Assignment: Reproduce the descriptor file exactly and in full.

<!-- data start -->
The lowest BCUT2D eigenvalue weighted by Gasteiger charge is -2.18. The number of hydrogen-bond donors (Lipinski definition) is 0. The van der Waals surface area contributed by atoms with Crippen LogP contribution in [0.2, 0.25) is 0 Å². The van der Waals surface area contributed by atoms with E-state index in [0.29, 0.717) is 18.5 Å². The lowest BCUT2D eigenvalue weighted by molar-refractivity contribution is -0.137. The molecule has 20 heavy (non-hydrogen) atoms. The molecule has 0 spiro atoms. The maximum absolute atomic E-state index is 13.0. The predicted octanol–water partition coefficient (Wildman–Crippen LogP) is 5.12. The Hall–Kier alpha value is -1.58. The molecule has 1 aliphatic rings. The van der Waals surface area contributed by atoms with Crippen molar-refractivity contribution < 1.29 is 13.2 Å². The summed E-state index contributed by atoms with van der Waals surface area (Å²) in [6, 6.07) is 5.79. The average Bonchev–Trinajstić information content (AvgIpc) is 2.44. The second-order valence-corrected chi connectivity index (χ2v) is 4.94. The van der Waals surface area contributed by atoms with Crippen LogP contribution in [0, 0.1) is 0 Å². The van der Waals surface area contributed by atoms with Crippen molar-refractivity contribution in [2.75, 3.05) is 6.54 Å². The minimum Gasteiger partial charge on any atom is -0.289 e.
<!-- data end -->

The lowest BCUT2D eigenvalue weighted by Gasteiger charge is -2.18. The number of hydrogen-bond donors (Lipinski definition) is 0. The van der Waals surface area contributed by atoms with Crippen LogP contribution in [0.2, 0.25) is 0 Å². The van der Waals surface area contributed by atoms with E-state index in [0.29, 0.717) is 18.5 Å². The lowest BCUT2D eigenvalue weighted by molar-refractivity contribution is -0.137. The molecule has 20 heavy (non-hydrogen) atoms. The molecule has 0 spiro atoms. The maximum absolute atomic E-state index is 13.0. The predicted octanol–water partition coefficient (Wildman–Crippen LogP) is 5.12. The Hall–Kier alpha value is -1.58. The molecule has 1 aliphatic rings. The van der Waals surface area contributed by atoms with Crippen molar-refractivity contribution < 1.29 is 13.2 Å². The summed E-state index contributed by atoms with van der Waals surface area (Å²) in [6, 6.07) is 5.79. The average Bonchev–Trinajstić information content (AvgIpc) is 2.44. The second-order valence-corrected chi connectivity index (χ2v) is 4.94. The van der Waals surface area contributed by atoms with Crippen LogP contribution in [0, 0.1) is 0 Å². The van der Waals surface area contributed by atoms with Crippen molar-refractivity contribution in [2.75, 3.05) is 6.54 Å². The minimum Gasteiger partial charge on any atom is -0.289 e.